Highlights of Noteworthy Decisions

Decision 1235 20
A. Patterson
  • Supplements, transitional provisions (permanent) (additional amount)

The worker suffered neck and low back injuries in June 1984, for which he was granted pensions, now totalling 35%. In Decision No. 1436/14, the Tribunal found that the worker was not entitled to a further reassessment of the pensions.

The worker now appealed denial of another reassessment of the pensions and review of the supplementary benefits additional amount under s. 147(14) of the pre-1997 Act.
On the evidence, any deterioration since the last denial of reassessment was not related to the worker's compensable condition. The worker was not entitled to reassessment of the pensions.
The Board granted s. 147(4) supplementary benefits as of September 1991. At the 60-month review in November 1996, the Board granted the additional amount under s. 147(14). However, in 1997, the s. 147(4) supplementary benefit was increased such that the sum of that benefit and the worker's pension exceeded the threshold of 75% of the pre-injury average earnings, and so the s. 147(14) additional amount was reduced to zero.
The Vice-Chair agreed with the worker that the worker remained, at all relevant times, entitled to the additional amount under s. 147(14), even though the amount of that entitlement might be zero. The worker's entitlement to the s. 147(4) supplement was never reversed, and was only discontinued due to receipt of old age security benefits, which is an exception noted in Board policy.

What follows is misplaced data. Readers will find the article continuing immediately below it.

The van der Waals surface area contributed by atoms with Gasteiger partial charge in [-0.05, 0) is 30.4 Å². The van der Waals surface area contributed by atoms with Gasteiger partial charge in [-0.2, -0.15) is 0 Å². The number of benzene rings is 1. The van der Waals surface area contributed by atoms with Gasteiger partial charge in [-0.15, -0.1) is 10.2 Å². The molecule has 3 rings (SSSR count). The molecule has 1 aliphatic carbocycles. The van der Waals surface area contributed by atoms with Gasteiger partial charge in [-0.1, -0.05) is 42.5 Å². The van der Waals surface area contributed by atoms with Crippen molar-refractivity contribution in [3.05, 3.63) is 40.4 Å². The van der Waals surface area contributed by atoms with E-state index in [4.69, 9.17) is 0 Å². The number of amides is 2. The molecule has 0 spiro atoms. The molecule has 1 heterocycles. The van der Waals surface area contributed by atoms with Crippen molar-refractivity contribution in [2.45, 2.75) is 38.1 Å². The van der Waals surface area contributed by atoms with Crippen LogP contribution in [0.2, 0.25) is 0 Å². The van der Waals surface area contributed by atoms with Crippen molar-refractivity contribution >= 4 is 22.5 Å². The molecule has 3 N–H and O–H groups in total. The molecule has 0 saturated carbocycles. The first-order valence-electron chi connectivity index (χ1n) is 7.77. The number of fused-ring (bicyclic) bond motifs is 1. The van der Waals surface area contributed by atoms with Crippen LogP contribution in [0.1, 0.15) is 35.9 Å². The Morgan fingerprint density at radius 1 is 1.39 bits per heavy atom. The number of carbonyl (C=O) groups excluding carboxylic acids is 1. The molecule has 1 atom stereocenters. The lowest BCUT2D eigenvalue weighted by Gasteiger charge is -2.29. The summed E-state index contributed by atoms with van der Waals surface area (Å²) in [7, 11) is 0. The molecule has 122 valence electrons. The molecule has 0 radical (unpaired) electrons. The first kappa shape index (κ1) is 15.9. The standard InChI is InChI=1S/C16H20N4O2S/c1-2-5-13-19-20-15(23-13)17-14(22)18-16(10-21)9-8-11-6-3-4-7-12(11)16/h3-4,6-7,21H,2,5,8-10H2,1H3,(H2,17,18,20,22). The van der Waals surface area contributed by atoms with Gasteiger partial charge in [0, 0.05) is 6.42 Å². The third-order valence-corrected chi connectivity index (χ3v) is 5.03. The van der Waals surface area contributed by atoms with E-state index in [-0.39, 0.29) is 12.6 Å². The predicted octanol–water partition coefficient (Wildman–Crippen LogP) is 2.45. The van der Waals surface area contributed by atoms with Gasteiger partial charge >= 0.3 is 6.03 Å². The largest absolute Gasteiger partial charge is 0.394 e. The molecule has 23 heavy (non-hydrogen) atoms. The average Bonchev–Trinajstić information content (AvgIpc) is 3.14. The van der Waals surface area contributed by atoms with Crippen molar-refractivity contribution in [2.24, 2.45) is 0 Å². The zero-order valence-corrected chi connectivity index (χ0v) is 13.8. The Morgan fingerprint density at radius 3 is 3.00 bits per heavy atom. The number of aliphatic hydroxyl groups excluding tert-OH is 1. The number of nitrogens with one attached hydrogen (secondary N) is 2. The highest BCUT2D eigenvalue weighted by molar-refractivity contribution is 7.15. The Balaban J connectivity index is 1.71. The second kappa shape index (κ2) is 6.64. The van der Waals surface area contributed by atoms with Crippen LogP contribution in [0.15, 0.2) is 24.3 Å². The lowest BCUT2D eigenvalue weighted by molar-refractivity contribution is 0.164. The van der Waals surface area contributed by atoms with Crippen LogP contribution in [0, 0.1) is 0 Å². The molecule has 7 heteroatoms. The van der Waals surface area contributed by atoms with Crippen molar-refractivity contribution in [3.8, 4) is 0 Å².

The Vice-Chair also agreed that reviews of the s. 147(14) additional amount are not contingent on the same conditions as those applicable to reviews of entitlement to the s. 147(4) supplement. Although they will often performed at the same time, Board policy is clear that reviews of the additional amount can be performed at any time, unlike s. 147(4) supplement reviews, which can only be performed at the 24-month and 60-month reviews, or if there is a change in the permanent disability award.
Decision No. 1463/10 adopted a similar analysis of s. 147(14) review. Although that decision applied a prior version of the Board policy, the reasoning was also applicable under the present version. The Vice-Chair found that analysis persuasive.
Accordingly, the worker was entitled to review of the s. 147(14) additional amount, as of 2004 when he stopped working.
The appeal was allowed in part.